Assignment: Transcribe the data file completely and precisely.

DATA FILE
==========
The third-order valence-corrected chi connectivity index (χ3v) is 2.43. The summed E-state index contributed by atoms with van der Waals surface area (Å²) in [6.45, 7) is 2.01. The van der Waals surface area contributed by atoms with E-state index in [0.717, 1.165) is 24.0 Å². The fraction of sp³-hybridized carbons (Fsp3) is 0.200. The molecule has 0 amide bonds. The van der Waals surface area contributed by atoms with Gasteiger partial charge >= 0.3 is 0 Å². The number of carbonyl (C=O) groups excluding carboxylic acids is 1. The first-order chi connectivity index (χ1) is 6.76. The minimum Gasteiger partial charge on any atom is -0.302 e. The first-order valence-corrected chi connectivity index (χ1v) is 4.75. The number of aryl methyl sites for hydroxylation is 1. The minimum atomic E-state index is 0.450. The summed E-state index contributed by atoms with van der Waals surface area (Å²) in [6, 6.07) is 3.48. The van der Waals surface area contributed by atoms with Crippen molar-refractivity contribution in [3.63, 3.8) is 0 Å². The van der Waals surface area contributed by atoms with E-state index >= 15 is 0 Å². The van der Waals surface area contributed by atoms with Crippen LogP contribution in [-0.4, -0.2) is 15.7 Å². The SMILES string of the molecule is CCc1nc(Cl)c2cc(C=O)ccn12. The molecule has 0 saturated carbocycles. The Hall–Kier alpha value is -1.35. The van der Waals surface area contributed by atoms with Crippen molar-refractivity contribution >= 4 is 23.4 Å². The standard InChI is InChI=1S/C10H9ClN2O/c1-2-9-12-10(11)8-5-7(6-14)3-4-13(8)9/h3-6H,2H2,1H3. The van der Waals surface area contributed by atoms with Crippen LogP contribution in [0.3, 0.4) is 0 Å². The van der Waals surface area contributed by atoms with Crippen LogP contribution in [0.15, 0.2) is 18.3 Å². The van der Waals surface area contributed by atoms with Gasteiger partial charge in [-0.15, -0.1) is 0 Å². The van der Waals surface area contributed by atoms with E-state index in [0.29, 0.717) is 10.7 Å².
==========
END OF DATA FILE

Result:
The third-order valence-corrected chi connectivity index (χ3v) is 2.43. The summed E-state index contributed by atoms with van der Waals surface area (Å²) in [6.45, 7) is 2.01. The van der Waals surface area contributed by atoms with E-state index in [0.717, 1.165) is 24.0 Å². The fraction of sp³-hybridized carbons (Fsp3) is 0.200. The molecule has 0 amide bonds. The van der Waals surface area contributed by atoms with Gasteiger partial charge >= 0.3 is 0 Å². The number of carbonyl (C=O) groups excluding carboxylic acids is 1. The first-order chi connectivity index (χ1) is 6.76. The minimum Gasteiger partial charge on any atom is -0.302 e. The first-order valence-corrected chi connectivity index (χ1v) is 4.75. The number of aryl methyl sites for hydroxylation is 1. The minimum atomic E-state index is 0.450. The summed E-state index contributed by atoms with van der Waals surface area (Å²) in [6, 6.07) is 3.48. The van der Waals surface area contributed by atoms with Crippen molar-refractivity contribution in [3.63, 3.8) is 0 Å². The van der Waals surface area contributed by atoms with E-state index >= 15 is 0 Å². The van der Waals surface area contributed by atoms with Crippen LogP contribution in [-0.4, -0.2) is 15.7 Å². The SMILES string of the molecule is CCc1nc(Cl)c2cc(C=O)ccn12. The molecule has 0 saturated carbocycles. The Hall–Kier alpha value is -1.35. The van der Waals surface area contributed by atoms with Crippen molar-refractivity contribution >= 4 is 23.4 Å². The standard InChI is InChI=1S/C10H9ClN2O/c1-2-9-12-10(11)8-5-7(6-14)3-4-13(8)9/h3-6H,2H2,1H3. The van der Waals surface area contributed by atoms with Crippen LogP contribution in [0.3, 0.4) is 0 Å². The van der Waals surface area contributed by atoms with Crippen LogP contribution in [0.15, 0.2) is 18.3 Å². The van der Waals surface area contributed by atoms with Gasteiger partial charge in [-0.15, -0.1) is 0 Å². The van der Waals surface area contributed by atoms with E-state index in [0.29, 0.717) is 10.7 Å².